Tuesday, September 8, 2009

Epicurean ideal

In his letter to Menoeceus, Epicurus says that no one is to old to think philosophically. The old man thinks philosophically if he is content to look back fondly on his memories of life. Similarly, he says that the young think philosophically when they have no fear of what is to come. He compares the mindsets of the young and old philosopher; the elderly man waits for death acceptingly, knowing that he is nearing the end of his life; the younger man so enthralled with the current situations in his life, he has no fear of dying.
This is a great seg-way into one of Epicurus' main ideals, that if we are to live a meaningful life we must abandon our fear of mortality. Once we face our mortality and scrutinize what exactly it is we are afraid, we see that the pain we may enduring, or the inconvenient timing of our death is not the cause of our fear. What we really fear is the unknown, because we don't know what to expect after death.
"Whatever causes no annoyance when it is present, causes only a groundless pain in the expectation."
It is our fear of dying that frightens us and not death itself, for in death we have no fear at all. There is no longer an expectancy of death after we are gone, and so no fear.
Epicurus says that throughout our lives we are always seeking to diminish pain and fear so we may have rest. When our minds are at rest we find pleasure and ease.
Pleasure, he says, is our first and kindred good and by seeking pleasure and learning how to achieve it, we gain wisdom. When we have wisdom of these things, we will have the ability to make good choices which will lead us toward pleasure and good life and away from pain and discontent.
It is possible, through sober reasoning, to choose wisely and to make wise decisions that make and keep our lives pleasant; allowing us to pursue happiness and pleasure. This is ultimately, the good life to Epicurus, and the correct way of viewing life. It's not about overindulgence, or having it all, when you have only what you need, you appreciate the extras and luxuries a lot more. The greatest fortune in life is one that we all have, it is our ability to choose situations which bring us happiness and avoid those that will bring us down. Just as important, is the ability to distinguish which pains we should endure to bring a greater pleasure, and which simple pleasures we should abstain from to avoid a greater pain later on.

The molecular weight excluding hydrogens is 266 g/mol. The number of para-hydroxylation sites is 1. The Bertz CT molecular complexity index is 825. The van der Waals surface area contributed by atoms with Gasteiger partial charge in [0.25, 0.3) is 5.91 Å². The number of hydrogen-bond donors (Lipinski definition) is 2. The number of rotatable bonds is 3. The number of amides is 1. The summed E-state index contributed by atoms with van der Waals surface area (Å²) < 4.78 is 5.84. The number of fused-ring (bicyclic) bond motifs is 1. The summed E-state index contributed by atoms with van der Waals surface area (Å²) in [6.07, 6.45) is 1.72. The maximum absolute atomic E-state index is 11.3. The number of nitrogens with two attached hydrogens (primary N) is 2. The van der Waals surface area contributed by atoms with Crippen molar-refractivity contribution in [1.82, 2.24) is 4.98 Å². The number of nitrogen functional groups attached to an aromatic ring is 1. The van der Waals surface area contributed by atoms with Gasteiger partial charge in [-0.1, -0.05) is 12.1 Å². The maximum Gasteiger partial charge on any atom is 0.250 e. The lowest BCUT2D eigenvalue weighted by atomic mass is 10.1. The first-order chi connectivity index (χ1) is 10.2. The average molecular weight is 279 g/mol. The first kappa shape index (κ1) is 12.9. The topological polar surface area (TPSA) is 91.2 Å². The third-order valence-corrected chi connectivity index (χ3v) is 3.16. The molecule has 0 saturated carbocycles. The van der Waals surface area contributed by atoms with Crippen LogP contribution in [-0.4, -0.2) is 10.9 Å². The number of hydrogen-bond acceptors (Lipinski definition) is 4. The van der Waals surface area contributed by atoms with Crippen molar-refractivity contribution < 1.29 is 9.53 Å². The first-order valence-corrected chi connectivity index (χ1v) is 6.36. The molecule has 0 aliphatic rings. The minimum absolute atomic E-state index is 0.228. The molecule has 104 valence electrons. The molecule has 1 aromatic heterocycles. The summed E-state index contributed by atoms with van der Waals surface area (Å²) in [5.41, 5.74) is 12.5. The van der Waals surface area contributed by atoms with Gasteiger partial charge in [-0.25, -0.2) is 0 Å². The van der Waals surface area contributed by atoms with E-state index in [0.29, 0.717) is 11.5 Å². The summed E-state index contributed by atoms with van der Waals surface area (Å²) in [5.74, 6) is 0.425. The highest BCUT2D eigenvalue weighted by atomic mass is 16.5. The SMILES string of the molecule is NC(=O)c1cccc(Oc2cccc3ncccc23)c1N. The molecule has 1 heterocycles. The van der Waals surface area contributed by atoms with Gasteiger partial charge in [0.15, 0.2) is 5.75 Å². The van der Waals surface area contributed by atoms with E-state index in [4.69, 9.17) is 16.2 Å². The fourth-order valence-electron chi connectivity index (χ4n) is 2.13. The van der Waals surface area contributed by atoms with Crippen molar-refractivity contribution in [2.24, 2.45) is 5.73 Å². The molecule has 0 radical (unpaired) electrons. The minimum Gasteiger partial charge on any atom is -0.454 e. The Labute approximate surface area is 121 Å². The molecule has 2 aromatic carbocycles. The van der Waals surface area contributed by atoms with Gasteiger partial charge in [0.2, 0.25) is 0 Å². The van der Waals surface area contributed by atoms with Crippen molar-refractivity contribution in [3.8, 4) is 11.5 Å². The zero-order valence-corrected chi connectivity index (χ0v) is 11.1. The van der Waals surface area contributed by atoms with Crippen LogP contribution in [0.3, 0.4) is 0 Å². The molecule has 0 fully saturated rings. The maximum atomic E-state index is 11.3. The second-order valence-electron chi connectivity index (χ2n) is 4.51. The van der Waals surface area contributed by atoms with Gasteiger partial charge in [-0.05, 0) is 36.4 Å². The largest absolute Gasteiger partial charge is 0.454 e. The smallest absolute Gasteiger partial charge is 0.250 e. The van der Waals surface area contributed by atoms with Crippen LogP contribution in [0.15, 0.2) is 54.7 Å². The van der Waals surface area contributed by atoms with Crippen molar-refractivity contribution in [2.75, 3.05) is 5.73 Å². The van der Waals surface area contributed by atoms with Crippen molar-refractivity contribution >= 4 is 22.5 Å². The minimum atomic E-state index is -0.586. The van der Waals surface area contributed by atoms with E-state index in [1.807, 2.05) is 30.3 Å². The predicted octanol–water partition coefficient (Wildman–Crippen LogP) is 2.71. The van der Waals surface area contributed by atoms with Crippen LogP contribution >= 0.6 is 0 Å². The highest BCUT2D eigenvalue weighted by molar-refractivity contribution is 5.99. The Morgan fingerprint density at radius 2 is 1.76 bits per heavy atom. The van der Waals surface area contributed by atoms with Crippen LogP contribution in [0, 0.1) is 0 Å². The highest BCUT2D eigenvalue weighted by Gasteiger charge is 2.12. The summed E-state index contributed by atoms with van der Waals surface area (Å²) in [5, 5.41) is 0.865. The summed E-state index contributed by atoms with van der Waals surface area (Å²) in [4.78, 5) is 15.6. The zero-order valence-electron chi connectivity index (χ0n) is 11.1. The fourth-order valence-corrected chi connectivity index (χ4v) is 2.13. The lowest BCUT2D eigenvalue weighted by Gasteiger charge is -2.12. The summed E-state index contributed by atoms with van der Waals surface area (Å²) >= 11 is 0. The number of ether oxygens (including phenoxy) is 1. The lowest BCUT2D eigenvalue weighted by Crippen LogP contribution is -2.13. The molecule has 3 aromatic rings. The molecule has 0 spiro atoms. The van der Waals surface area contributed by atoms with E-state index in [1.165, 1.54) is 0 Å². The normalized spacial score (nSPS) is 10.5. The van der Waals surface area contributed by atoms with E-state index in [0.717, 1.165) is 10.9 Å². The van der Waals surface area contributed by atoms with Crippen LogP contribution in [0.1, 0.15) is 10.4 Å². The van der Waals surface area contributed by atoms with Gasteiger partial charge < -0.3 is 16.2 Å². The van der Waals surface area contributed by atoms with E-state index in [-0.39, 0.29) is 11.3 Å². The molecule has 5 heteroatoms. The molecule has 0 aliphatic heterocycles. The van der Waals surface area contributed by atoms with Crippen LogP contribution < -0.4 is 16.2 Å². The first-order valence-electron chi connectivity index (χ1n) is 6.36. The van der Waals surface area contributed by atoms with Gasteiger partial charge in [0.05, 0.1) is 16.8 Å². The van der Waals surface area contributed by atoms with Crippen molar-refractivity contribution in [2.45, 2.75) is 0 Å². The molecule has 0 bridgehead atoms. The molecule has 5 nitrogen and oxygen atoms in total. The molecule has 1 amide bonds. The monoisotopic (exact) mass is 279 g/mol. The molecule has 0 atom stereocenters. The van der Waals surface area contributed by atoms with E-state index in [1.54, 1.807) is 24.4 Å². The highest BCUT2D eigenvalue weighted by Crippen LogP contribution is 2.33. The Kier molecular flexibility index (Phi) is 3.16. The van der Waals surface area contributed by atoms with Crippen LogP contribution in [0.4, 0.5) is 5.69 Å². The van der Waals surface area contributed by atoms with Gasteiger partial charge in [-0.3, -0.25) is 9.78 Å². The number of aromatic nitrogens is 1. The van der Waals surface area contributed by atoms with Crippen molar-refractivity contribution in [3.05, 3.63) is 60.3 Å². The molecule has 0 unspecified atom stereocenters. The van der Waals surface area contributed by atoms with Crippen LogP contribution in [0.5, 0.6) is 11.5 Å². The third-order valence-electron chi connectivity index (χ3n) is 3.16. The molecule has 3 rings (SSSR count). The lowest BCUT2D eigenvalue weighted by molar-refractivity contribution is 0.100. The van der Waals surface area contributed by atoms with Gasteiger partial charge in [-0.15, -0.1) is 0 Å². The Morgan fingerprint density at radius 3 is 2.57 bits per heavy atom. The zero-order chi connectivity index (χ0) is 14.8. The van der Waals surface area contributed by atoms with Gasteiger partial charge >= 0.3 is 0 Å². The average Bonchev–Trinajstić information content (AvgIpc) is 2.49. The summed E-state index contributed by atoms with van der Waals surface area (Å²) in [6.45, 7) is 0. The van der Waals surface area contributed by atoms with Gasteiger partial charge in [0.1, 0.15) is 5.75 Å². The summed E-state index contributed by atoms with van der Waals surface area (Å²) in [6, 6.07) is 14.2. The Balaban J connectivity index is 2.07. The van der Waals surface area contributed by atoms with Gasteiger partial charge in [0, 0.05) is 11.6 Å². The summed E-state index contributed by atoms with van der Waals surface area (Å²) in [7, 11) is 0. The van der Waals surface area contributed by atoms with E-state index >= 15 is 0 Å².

Epicurus says that we will reap what we sow. If we seek happiness and fulfillment, then we will find ourselves in situations where we see happiness and fulfillment; just as if we are convinced our lives will be full of pain and suffering, then we will find ourselves in situations where we hurt and suffer.
God is immortal and blessed, and pleasure is our first and kindred good. The feeling of pleasure is sustainable and being our first and kindred good, it is blessed. When we can live in the present, unafraid of the future and fully appreciate the good that is all around us, we feel pleasure, we feel an inner peace. Epicurus is saying that, that feeling of tranquility is God.
Nothing can be outside of God, he is immortal and blessed. Not even death--which is seen as the most fierce evil because it is an ending to life/pleasure as we know it. But it is only a ceasing of our senses and so not to be feared. If we may release our fear of death and impiety (displeasing the gods) we are free to seek a state of tranquility in the mind and body. In that state we find happiness, in happiness we find peace and in peace we find Oneness.
"For man loses all semblance of mortality by living in the midst of immortal blessings."

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